Inclusive, accessible theatre with Ros Norford
As part of our Black History Month celebrations, Helen chatted with Ros Norford, a Manchester-based Creative Practitioner and creator/director of Aleiah’s Adventure, an interactive theatre production for children aged 8+ that utilises British Sign Language and explores diversity in North West England.
Ros talked with Helen about accessible theatre, visual vernacular, and putting on the production during Black History Month 2021.
You can listen to the episode in full above, and we’ve provided a transcript below!
Helen Woodward: Today, my guest is Ros Norford. Ros, you’re a community artist and theatre maker, and you’re the director of Aleiah’s Adventure. Welcome to 10 with Zen, Ros!
Ros Norford: Hi Helen – thank you for having me!
Helen: It’s lovely to see you. So Ros, we’re very excited about this. Can you tell us about the play, and what inspired the story?
Ros: So Aleiah’s Adventure is an accessible piece of family theatre, it’s for ages 8-12 (Key Stage 2), and it celebrates history and diversity that we combined in the North West. It’s all told through the eyes of a young girl called Aleiah, who has a bit of a fall-out with her dad and decides that she’s going to make her way through the city and on that journey, she meets some really fascinating historical figures!
Helen: How long is the play going to be running for, and how can schools who are interested book and contact you?
Ros: So the play will be running for the next five weeks, starting from October 3rd 2021, and then finishing on 5th November. If people want to get in touch, they can email firstname.lastname@example.org and book in that way!
Helen: OK, that sounds great. You’re deep in rehearsal time at the moment, and we really appreciate you booking time to do this podcast interview with us in the middle of your rehearsals. Now, I know you have British Sign Language (BSL) integrated into the movement and dialogue within the play – I’m really interested in BSL, I have my first level in BSL which I’m quite thrilled about! But not all of your audience will have sign language receptive skills, so how is it going to work? How is it enhancing the communication and the dialogue during the play?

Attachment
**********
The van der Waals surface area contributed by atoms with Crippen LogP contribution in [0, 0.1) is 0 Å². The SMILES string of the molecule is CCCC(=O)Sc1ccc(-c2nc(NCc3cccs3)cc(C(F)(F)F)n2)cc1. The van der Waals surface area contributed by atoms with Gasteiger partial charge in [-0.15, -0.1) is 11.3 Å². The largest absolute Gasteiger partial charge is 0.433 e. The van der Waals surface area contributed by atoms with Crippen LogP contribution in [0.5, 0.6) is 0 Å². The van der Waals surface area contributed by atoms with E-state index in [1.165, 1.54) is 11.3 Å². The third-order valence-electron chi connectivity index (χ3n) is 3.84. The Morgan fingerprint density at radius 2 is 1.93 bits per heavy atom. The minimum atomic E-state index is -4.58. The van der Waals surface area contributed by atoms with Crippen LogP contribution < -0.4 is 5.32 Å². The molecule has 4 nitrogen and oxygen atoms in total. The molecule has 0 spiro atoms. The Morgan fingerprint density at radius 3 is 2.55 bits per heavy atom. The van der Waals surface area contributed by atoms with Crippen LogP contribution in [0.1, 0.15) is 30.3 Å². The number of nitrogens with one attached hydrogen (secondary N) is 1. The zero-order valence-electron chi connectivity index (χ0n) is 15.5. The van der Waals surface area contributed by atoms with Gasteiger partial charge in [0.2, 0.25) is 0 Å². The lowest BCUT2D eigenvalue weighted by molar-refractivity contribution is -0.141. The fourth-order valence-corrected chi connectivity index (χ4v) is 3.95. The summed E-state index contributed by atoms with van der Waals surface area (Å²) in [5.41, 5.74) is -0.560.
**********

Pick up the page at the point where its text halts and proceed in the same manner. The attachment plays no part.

Aleiah’s Adventure rehearsal with actors Alexandra James and Bobbie Avril
Ros: So yes, we’ve integrated BSL and also other visual communication aids into the performance to make it more accessible to a wider audience. We use this storytelling method called ‘visual vernacular’, which uses sign language, but it’s also a style of physical theatre and mime. And instead of telling the story, and just using words, you might bring that to life through your body, hand gestures, and partner work as well. I think it actually becomes so much more accessible to everyone because you’re getting that information in loads of different ways: facial expressions, movement, as well as verbal storytelling.
Helen: OK, so ‘visual vernacular’?
Ros: Visual vernacular, yeah! It’s an artform that was formed in the deaf community.
Helen: Right, that sounds really interesting. Building on that, how are the actors able to interact with the children during the play?
Ros: So the children help Aleiah find her way through the city. When she has this falling-out at the beginning of the play, she asks them ‘shall I carry on with this journey, or should I stop now and go home?’ and they advise her along the way of how she makes the decisions, or whether she should listen to certain characters’ advice. They almost become a best friend for her on her journey.
Helen: Have you tried this out with any audiences yet to see how it works?
Ros: Yeah, we tried a bit of it out. We did some small scenes very early on in the process, and I think that’s what influenced a lot of Aleiah’s characterisation and who she is; this person who wants to be everything and do everything. It really came from young people.
Helen: I’m very excited to see it myself! So at the moment, you’ve got bookings coming in from around Greater Manchester?
Ros: Yeah, it’s been really good to see. We’ve booked in South Manchester, and some schools in Salford as well. Because it’s such an educational play, it has so many different perspectives that it comes from, you’ve got the history of Manchester, also the fact that it’s touring during Black History Month, it coincides brilliantly in that way. And also, just the fun of it. The fact that the set was really interesting to explore before and after the show – it comes with an activity pack that teachers can use in the classroom after the performance, there are three creative activities that you can do around the women.
Helen: That sounds really helpful, and wonderful! Are you finding the bookings are coming primarily from English departments at schools? Where’s the interest coming from?
Ros: So far, the interest has been mainly from English departments, but also some PSHE – because of that wider social perspective, there’s been an interest from that side of things as well. Also, some SEN leads have been really interested because the performance tailors to people who might be neurodivergent or might need different visual communication aids. We also offer discounts, say if it’s more than one day that’s being booked, or they can’t afford it, we can look at different options to make it work!
Helen: Oh right, that’s good to hear. Ros, it’s been brilliant talking with you today, and we’re really excited for you and to see how the play rolls out in Greater Manchester, thank you so much for finding time in your busy rehearsal schedule to be our guest today on 10 with Zen.
Ros: That’s OK, thank you so much for having me. It’s been really good to chat to you about the show!
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